about sex as an opportunity to attempt sexual abuse. Sex is a normal
bodily function you need to understand. Be on guard around anyone who
makes it seem dirty or secretive.
Resist. If anyone ever attempts to do something to your body
that makes you feel bad or that you know is wrong, you have the right
to stop them. Run, shout, or make a scene in public to protect
yourself. Faced with resistance, most molesters will back off.
Report. Anytime you believe that someone has tried to abuse
you or someone else, report it. Talk to a trusted adult or call an
abuse hot line--you can get the number from the phone book or by
dialing an operator. Abuse is an adult-sized problem. By talking about
it with adults, you can let them solve it.
For more information on dealing with abuse, you and your parents or guardian can read together the pamphlet How to Protect Your Children From Child Abuse: A Parent's Guide, found inside the cover of your Boy Scout Handbook.
This requirement is described on pages 108 and 378-379 of the 2008 edition of the Boy Scout Handbook.
First Class requirement 12 is new. It reads: Describe
the three things you should avoid doing related to the use of the
Internet. Describe a cyberbully and how you should respond to one.
Computers allow access to a vast amount of knowledge. By logging
onto the Internet, you can contact sources of information around the
world and download material about any subject. You might already be
using the Internet for schoolwork, hobbies, or simply for enjoyment.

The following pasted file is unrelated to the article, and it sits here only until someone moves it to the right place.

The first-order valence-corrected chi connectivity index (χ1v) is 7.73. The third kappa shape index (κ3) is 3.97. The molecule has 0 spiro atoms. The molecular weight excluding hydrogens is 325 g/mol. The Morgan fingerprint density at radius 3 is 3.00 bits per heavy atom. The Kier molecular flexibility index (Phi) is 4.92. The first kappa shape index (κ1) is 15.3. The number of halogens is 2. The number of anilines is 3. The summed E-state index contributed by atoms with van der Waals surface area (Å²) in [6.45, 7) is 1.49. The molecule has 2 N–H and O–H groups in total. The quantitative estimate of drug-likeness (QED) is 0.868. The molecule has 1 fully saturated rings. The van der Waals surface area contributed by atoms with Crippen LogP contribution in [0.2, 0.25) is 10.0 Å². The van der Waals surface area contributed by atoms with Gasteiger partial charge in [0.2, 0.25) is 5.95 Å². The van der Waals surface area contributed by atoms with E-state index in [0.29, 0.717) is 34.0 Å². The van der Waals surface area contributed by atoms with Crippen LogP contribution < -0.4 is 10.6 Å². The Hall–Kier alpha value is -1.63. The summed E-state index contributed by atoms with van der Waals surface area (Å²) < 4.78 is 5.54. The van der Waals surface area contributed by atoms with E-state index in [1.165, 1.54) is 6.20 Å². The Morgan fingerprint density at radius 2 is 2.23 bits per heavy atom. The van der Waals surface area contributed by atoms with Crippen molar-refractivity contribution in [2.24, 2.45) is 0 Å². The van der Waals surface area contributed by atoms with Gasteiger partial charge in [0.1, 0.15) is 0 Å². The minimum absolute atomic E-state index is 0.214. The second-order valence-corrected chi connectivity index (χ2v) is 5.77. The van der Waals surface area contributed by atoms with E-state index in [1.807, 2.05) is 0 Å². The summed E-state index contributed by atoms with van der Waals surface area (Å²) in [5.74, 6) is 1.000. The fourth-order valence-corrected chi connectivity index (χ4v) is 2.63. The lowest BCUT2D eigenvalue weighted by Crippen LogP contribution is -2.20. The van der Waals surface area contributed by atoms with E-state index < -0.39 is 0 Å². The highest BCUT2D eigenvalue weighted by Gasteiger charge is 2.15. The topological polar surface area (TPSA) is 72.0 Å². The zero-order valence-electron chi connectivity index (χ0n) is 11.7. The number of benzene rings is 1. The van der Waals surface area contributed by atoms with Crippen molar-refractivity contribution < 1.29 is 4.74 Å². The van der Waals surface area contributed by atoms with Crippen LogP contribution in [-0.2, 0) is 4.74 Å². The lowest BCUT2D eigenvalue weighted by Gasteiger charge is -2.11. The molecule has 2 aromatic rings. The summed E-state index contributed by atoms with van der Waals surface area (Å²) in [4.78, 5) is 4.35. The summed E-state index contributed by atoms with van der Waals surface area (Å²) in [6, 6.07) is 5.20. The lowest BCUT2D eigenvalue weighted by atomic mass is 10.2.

You can also develop online friendships with Scouts anywhere on the
For all of its benefits, though, the Internet can also present
hazards you should know about and avoid. Most people using the Internet
are friendly and honest. However, there are some who use the Internet
to take advantage of others. There are also Web sites with content that
is unsuitable for young people. Use the following guidelines to protect
your privacy and gain the most good from your time online.
Whenever you go online: (1) Don't respond to inappropriate messages
or Web sites. If you stumble across information or images that you
don't understand, it's OK to talk about it with your parent or
guardian; (2) Don't share information such as your address, telephone
number, school name, or your parents' work address or telephone number,
and never send any photos via the Internet unless you have permission;
(3) Never agree to meet anyone who has contacted you online unless your
parent or guardian goes with you.
Another hazard of the Internet is called the cyberbully. A
cyberbully uses electronic communications such as the Internet to
harass, threaten, and harm others. Some tactics that cyberbullies use
include dissing (spreading damaging gossip about a person), harassment
(repeatedly sending hateful messages), and impersonation (pretending to
be someone else and posting damaging information to harm another's
If you feel you are the victim of a cyberbully, do not retailiate.
Ask the cyberbully to stop. Do not make your message aggressive or
emotional. Let the bull know that you will take other steps if the
abuse does not stop. If that does not help, tell your parent or
guardian right away. Cyberbullies can't be seen when they are online;
this gives them a false sense of security. That they don't know is that
they can be found out, caught, and even punished.
The best way to protect yourself is to be a good online citizen.
Don't post information that could be used against you or other people.
Stay away from sites that tolerate and encourage bullying. Be kind
This requirement is described on pages 165 and 359 of the 2008 edition of the Boy Scout Handbook.